David Straus’ book, How to Make Collaboration Work: Powerful Ways to Build Consensus, Solve Problems, and Make Decisions, is an excellent guide to the key principles and techniques of group facilitation and collective decision-making. It’s a great refresher (or introductory) book for anyone who is (or pretends to be) a facilitator of groups of people… aka, teachers, trainers, instructors, coaches, mediators, managers, and yes, leaders too.
Lately I’ve been thinking about one particular idea that Straus mentions as a way to maximize the collaborative process, which is the de-personalization of ideas (p.135). That is to say, for collaboration to work best, Straus suggests we let all ideas presented to a group become the property of the group, as opposed to remaining “so-and-so’s” idea. He notes how, by stripping the idea of individual ownership, the group — and especially the originator of the idea — is able to work with the idea more objectively, accepting, rejecting or modifying it as necessary with minimal sense of personal/interpersonal attachment.
In other words, Straus wants to keep potentially valuable input alive while avoiding the Drowning Puppies problem.
I must admit I’m torn about this one. On the one hand, the de-personalization of ideas is a part of my creative work ethic — once I make something, it’s not really mine anymore and I’m happy to see it used or discarded as needed. Yeah, it’s all because of those summers spent building elaborate sand structures on the beach and then flooding / stomping on them once complete… something like a Tibetan sand mandala ritual. As a result of that mispent youth, I’m okay with having any sort of creative work swept away… as I see it, there are always more ideas wherever it came from, and some of those ideas will be even better than the previous ones. However, when the work it not swept away, but rather, preserved as an output yet stripped of personal credit, something seems wrong to me on a number of academic, emotional and ethical levels.
The Professor or Auditor who lives in my head likes to keep his data tagged with authorship information — maybe it’s an obsessive compulsive hoarding instinct, but there are practical benefits to good scholarship. The Sampling / Collage / Re-mix Artist in me feels similarly… sometimes it’s not so much what it is that I’m sampling but more about where it came from which creates the layers of meaning. We’ll come back to that idea of what vs where… but in the meantime…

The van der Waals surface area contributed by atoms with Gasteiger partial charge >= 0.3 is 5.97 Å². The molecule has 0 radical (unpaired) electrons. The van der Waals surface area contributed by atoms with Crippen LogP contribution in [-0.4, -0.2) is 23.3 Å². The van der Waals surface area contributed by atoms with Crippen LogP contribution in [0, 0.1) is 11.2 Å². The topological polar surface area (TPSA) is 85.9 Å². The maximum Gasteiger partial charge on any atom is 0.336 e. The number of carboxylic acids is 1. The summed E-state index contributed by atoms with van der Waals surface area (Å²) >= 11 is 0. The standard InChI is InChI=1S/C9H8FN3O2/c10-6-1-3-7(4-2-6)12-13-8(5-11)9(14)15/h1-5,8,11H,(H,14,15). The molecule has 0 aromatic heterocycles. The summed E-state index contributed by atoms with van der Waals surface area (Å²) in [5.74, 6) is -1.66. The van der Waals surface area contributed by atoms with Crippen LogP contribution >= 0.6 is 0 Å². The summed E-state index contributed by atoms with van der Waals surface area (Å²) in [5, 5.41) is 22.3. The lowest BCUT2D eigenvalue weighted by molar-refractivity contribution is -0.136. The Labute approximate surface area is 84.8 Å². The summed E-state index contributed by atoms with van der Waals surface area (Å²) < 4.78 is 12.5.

The Businessman in me gets concerned about what sounds like a socialist denial of individual property rights. What if depersonalizing ideas is just another Communist plot, a way to kill all pride of ownership and promulgate the enslavement of the able-bodied/minded in the service of a faceless kleptocracy? Interestingly, the Hippie in me is similarly concerned — I’ve never been a fan of those legal waivers in employment agreements — the one that comes after the NDA — that assigns all one’s “inventions” to the organization one works for. In both cases — Businessman and Hippie — we recognize the demand that the individual submit to something that is “bigger than just one person” but we know it comes at a steep price — the diminishing (and often, denial) of individual achievement. No wonder that so many organizational environments are so demotivating; no wonder they fail to harness the full talents of their people, becoming dens of mediocrity instead of meritocracy. Straus is walking a fine line when he asks individuals to suspend their personal “ownership” of their intellectual contributions to a collaborative group.
Now the Interwebs Evangelist in me strokes his soul-patch and points enthusiastically at the Open Source community, which manages to balance a sense of communal spirit with individual recognition and achievement. Wikipedia keeps a permanent record of the smallest edits made by its countless contributing editors. Maybe we can side-step the issue thanks to the miracle salve of technology?
Suddenly, the Talmudist in me strokes his white beard and wants to compare texts. Our author, D. Straus, says that depersonalizing ideas leads to less friction and more harmony in collaboration. Yet, according to R. Elazar in the name of R. Chanina (Megillah 15a), “One who says something in the name of its speaker brings redemption to the world.” So, how does Straus reconcile this? Ah, but this statement in Megillah is not exactly about collaboration… in fact, it’s more about anti-collaboration. It is derived through the citation: “And Esther said in the name of Mordecai,” (Esther 2:22), which refers to when the heroine of that eponymous story (Esther) relayed information about collaborators plotting to assassinate the king. Esther noted the source of the tip-off (Mordecai) to the authorities, and this little detail — the citation of the source — turns out to be the pivot-point of the story, the thing that helps turn the tide against the villain of the story and lead to victory for the protagonists. Esther saves the day by not taking personal credit for an idea that wasn’t hers… and by giving kudos to the source… and it’s done within the context of a hierarchical order, a system of authority. Naming one’s source is more than just an academic / obsessive compulsive / warm-and-fuzzy factor: it’s also about establishing credibility. Within a heirarchical system (e.g. a king’s court, a legal system, most organizations) it’s not so much what was said as much as who (or where) it came from, which determines how we interpret it. When Straus asks us to de-personalize ideas in a collaborative discussion, he wants to level the field between players who may wield more social authority or personal influence.
That said, can one ever really take out the influence of positional power, in a collaborative discussion?
Well, I guess that’s why we hire (or pretend to hire) facilitators.